Evelyn's Diary. 25 May 1682. I was desired by Sir Stephen Fox (age 55) and Sir Christopher Wren (age 58) to accompany them to Lambeth, Surrey [Map], with the plot and design of the college to be built at Chelsea, to have the Archbishop's approbation. It was a quadrangle of 200 feet square, after the dimensions of the larger quadrangle at Christ church, Oxford, for the accommodation of 440 persons, with Governor of and officers. This was agreed on.

Evelyn's Diary. 04 Aug 1682. With Sir Stephen Fox (age 55), to survey the foundations of the Royal Hospital begun at Chelsea.

Evelyn's Diary. 16 Jun 1683. I went to Windsor, Berkshire [Map], dining by the way at Chiswick, at Sir Stephen Fox's (age 56), where I found Sir Robert Howard (that universal pretender), and Signor Verrio (age 47), who brought his draught and designs for the painting of the staircase of Sir Stephen's (age 56) new house.

Evelyn's Diary. 04 Oct 1683. Surfeiting of this, I dined at Sir Stephen Fox's (age 56) and went contented home to my poor, but quiet villa. What contentment can there be in the riches and splendor of this world, purchased with vice and dishonor?.

Evelyn's Diary. 02 Jan 1684. I din'd at Sr Ste. Fox's (age 56): after dinner came a fellow who eate live charcoal, glowingly ignited, quenching them in his mouth, and then champing and swallowing them down. There was a dog also which seem'd to do many rational actions.

Evelyn's Diary. 24 Oct 1684. I din'd at Sir Stephen Fox's (age 57) with the Duke of Northumberland (age 18). He seem'd to be a young gentleman of good capacity, well bred, civil, and modest: newly come from travell, and had made his campaigne at the siege of Luxemburg. Of all his Ma*s (age 54) children (of which he had now six Dukes) this seem'd the most accomplish'd and worth the owning. He is extraordinary handsome and well shap'd. What ye Dukes of Richmond (age 12) and St. Alban's (age 14) will prove, their youth does not yet discover; they are very pretty boys.

In 1685 Stephen Fox (age 57) was elected MP Salisbury.

Evelyn's Diary. 07 Mar 1685. Much I could enlarge on every peribd of this hasty account, but that I ease and discharge my overcoming passion for the present, so many things worthy an excellent Christian and dutifull child crowding upon me. Never can I say enough, oh deare, my deare child, whose memory is so precious to me! This deare child was born at Wotton [Map] in the same house and chamber in which I first drew my breath, my wife (age 50) having retir'd to my brother there in the great sicknesse that yeare upon the first of that moneth, and neere the ve'ry houre that I was borne, upon the last: viz. October. 16 March. She was interr'd in the South-east end of the Church at Deptford, neere her grandmother and severall of my younger children and relations. My desire was she should have ben carried and layed among my own parents and relations at Wotton, where I desire to be interr'd myselfe, when God shall call me out of this uncertaine transitory life, but some circumstances did not permit it. Our vicar Dr. Holden preach'd her funeral sermon on 1 Phil. 21. "For to me to live is Christ and to die is gaine", upon which he made an apposite discourse, as those who heard it assur'd me (for griefe suffer'd me not to be present), concluding with a modest recital of her many virtues and signal piety, so as to draw both teares and admiration from the hearers. I was not altogether unwilling that something of this sort should be spoken, for the edification and encouragement of other young people. Divers noble persons honour'd her funeral, some in person, others sending their coaches, of wch there were six or seven with six horses, viz. the Countesse of Sunderland (age 39), Earle of Clarendon, Lord Godolphin (age 39), Sr Stephen Fox (age 57), Sr Wm Godolphin, Viscount Falkland, and others. There were distributed amongst her friends about 60 rings. Thus liv'd, died, and was buried the joy of my life, and ornament of her sex and of my poore family ! God Almighty of his infinite mercy grant me the grace thankfully to resigne myselfe and all I have, or had, to his Divine pleasure, and in his good time, restoring health and comfort to my family: "teach me so to number my days that I may apply my heart to wisdom", be prepar'd for my dissolution, and that into the hands of my blessed Saviour I may recommend my spirit ! Amen !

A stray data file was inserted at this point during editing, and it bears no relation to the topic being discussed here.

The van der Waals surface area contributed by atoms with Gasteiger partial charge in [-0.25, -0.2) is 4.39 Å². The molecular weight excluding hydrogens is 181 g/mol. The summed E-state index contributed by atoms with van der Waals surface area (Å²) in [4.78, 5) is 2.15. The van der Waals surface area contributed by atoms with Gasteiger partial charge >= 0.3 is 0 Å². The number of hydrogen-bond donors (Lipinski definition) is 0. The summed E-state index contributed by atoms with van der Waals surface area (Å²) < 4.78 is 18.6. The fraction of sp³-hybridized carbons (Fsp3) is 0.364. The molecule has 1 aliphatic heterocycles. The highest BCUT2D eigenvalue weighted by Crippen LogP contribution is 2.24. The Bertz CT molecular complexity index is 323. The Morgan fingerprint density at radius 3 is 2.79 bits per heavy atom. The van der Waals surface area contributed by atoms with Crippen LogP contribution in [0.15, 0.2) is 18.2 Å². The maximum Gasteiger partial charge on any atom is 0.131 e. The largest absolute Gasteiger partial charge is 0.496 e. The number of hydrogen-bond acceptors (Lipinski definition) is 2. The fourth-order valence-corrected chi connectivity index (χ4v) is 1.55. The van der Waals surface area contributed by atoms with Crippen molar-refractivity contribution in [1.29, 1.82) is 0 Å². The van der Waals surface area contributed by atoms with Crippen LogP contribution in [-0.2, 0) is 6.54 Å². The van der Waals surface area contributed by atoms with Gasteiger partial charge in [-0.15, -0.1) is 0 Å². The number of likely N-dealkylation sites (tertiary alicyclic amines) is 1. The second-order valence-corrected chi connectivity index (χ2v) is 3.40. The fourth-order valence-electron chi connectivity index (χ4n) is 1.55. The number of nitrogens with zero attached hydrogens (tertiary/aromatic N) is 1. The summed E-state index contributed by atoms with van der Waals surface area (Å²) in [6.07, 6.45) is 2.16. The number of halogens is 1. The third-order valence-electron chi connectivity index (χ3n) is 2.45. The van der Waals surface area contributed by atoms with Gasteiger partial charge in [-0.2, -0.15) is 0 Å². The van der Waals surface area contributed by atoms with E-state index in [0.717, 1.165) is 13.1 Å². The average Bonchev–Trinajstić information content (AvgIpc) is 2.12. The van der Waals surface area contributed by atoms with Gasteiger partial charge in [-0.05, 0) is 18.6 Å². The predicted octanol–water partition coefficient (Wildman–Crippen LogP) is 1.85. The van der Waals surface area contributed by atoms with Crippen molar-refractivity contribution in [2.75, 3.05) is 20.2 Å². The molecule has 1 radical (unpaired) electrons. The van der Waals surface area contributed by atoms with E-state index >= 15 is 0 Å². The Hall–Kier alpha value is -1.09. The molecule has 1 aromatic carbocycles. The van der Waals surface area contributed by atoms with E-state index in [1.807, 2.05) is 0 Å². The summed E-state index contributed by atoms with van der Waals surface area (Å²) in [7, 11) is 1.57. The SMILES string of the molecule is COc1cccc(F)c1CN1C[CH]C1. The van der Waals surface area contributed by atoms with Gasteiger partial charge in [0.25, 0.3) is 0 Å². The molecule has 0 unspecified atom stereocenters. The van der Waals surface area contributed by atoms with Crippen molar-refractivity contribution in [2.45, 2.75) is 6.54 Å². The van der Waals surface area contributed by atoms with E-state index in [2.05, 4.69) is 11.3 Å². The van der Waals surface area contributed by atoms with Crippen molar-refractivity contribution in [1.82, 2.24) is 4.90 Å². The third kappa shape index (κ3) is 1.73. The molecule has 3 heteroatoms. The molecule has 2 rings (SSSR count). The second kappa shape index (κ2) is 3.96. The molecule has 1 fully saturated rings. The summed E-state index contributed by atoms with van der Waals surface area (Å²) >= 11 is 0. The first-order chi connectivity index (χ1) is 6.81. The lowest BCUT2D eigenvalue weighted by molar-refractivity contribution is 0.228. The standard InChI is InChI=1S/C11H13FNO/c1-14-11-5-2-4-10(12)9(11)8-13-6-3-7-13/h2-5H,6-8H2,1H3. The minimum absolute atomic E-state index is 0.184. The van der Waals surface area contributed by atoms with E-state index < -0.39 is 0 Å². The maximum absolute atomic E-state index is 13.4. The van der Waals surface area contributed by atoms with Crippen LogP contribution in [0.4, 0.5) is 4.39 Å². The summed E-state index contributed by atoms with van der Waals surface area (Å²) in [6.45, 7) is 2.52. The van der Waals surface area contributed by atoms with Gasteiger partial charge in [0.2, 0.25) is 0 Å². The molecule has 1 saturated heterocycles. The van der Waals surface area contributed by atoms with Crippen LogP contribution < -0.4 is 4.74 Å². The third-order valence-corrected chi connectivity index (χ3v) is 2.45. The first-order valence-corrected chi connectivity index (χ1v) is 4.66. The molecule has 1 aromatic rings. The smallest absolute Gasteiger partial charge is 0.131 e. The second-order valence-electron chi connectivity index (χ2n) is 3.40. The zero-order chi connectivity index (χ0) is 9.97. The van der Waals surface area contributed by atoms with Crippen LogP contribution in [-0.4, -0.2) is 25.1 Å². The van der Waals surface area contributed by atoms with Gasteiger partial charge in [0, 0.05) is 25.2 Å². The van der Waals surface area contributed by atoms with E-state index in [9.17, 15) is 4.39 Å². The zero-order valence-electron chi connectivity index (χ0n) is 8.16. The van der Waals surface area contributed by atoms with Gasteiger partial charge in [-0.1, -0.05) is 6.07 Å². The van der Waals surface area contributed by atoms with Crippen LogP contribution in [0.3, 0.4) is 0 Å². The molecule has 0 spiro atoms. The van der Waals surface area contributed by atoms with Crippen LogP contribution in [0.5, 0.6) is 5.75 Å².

Evelyn's Diary. 06 Sep 1685. About 6 o'clock came Sl Dudley (age 44) and his brother Roger North (age 32), and brought the greate seale from my Lord Keeper (age 47), who died ye day before at his house [Map] in Oxfordshire. the King went immediately to Council; every body guessing who was most likely to succeed this greate officer; most believing it could be no other than my Lord Chief Justice Jefferies (age 40), who had so vigorously prosecuted the late rebells, and was now gone the Western circuit, to punish the rest that were secur'd in the several counties, and was now neere upon his returne. I tooke my leave of his Ma* (age 51), who spake very graciously to me, and supping that night at Sr Stephen Fox's (age 58), I promis'd to dine there the next day.

Evelyn's Diary. 27 Oct 1685. I was invited to dine at Sir Ste. Fox's (age 58) with my Lord Lieutenant, where was such a dinner for variety of all things as I had seldome seene, and it was so for the trial of a master cooke whom Sir Stephen (age 58) had recommended to go with his Lordship Into Ireland; there were all ye dainties not onely of the season, but of what art could add, venison, plaine solid meate, fowle, bak'd and boil'd meates, banquet [desert], &c. in exceeding plenty and exquisitely dress'd. There also din'd my Lord Ossory (age 20) and Lady (the Duke of Beaufort's daughter) (age 21), my Lady Treasurer, Lord Cornbery (age 23), &c.